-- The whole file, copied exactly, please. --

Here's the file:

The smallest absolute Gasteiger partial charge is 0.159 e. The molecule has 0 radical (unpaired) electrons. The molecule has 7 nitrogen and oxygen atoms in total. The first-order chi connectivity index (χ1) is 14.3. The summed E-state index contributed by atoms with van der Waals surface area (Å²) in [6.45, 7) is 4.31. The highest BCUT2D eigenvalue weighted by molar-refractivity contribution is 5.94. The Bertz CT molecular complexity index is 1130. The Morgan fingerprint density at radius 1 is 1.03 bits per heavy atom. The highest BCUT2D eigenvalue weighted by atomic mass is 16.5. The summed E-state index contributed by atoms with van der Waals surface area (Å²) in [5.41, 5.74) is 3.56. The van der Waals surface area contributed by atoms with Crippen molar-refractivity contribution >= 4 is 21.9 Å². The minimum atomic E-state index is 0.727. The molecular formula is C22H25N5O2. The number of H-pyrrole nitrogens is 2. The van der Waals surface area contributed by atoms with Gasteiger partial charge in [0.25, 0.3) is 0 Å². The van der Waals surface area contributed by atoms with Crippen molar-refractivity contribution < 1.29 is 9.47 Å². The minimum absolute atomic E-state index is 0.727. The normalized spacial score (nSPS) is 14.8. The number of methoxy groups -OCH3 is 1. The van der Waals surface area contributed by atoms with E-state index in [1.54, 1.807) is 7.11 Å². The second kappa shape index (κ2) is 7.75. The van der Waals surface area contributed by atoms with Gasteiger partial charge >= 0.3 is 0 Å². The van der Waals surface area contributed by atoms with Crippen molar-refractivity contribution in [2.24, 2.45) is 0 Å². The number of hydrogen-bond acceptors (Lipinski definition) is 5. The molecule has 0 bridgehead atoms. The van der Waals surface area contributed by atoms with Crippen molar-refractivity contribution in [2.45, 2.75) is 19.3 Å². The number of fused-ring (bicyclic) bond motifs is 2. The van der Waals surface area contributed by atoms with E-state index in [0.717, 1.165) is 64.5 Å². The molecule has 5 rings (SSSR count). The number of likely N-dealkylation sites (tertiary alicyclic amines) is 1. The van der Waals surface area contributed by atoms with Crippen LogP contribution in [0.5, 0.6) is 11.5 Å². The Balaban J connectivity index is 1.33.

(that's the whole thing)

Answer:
The smallest absolute Gasteiger partial charge is 0.159 e. The molecule has 0 radical (unpaired) electrons. The molecule has 7 nitrogen and oxygen atoms in total. The first-order chi connectivity index (χ1) is 14.3. The summed E-state index contributed by atoms with van der Waals surface area (Å²) in [6.45, 7) is 4.31. The highest BCUT2D eigenvalue weighted by molar-refractivity contribution is 5.94. The Bertz CT molecular complexity index is 1130. The Morgan fingerprint density at radius 1 is 1.03 bits per heavy atom. The highest BCUT2D eigenvalue weighted by atomic mass is 16.5. The summed E-state index contributed by atoms with van der Waals surface area (Å²) in [5.41, 5.74) is 3.56. The van der Waals surface area contributed by atoms with Crippen molar-refractivity contribution >= 4 is 21.9 Å². The minimum atomic E-state index is 0.727. The molecular formula is C22H25N5O2. The number of H-pyrrole nitrogens is 2. The van der Waals surface area contributed by atoms with Gasteiger partial charge in [0.25, 0.3) is 0 Å². The van der Waals surface area contributed by atoms with Crippen molar-refractivity contribution < 1.29 is 9.47 Å². The minimum absolute atomic E-state index is 0.727. The normalized spacial score (nSPS) is 14.8. The number of methoxy groups -OCH3 is 1. The van der Waals surface area contributed by atoms with E-state index in [1.54, 1.807) is 7.11 Å². The second kappa shape index (κ2) is 7.75. The van der Waals surface area contributed by atoms with Gasteiger partial charge >= 0.3 is 0 Å². The van der Waals surface area contributed by atoms with Crippen molar-refractivity contribution in [2.24, 2.45) is 0 Å². The number of hydrogen-bond acceptors (Lipinski definition) is 5. The molecule has 0 bridgehead atoms. The van der Waals surface area contributed by atoms with Crippen molar-refractivity contribution in [2.45, 2.75) is 19.3 Å². The number of fused-ring (bicyclic) bond motifs is 2. The van der Waals surface area contributed by atoms with E-state index in [0.717, 1.165) is 64.5 Å². The molecule has 5 rings (SSSR count). The number of likely N-dealkylation sites (tertiary alicyclic amines) is 1. The van der Waals surface area contributed by atoms with Crippen LogP contribution in [0.5, 0.6) is 11.5 Å². The Balaban J connectivity index is 1.33.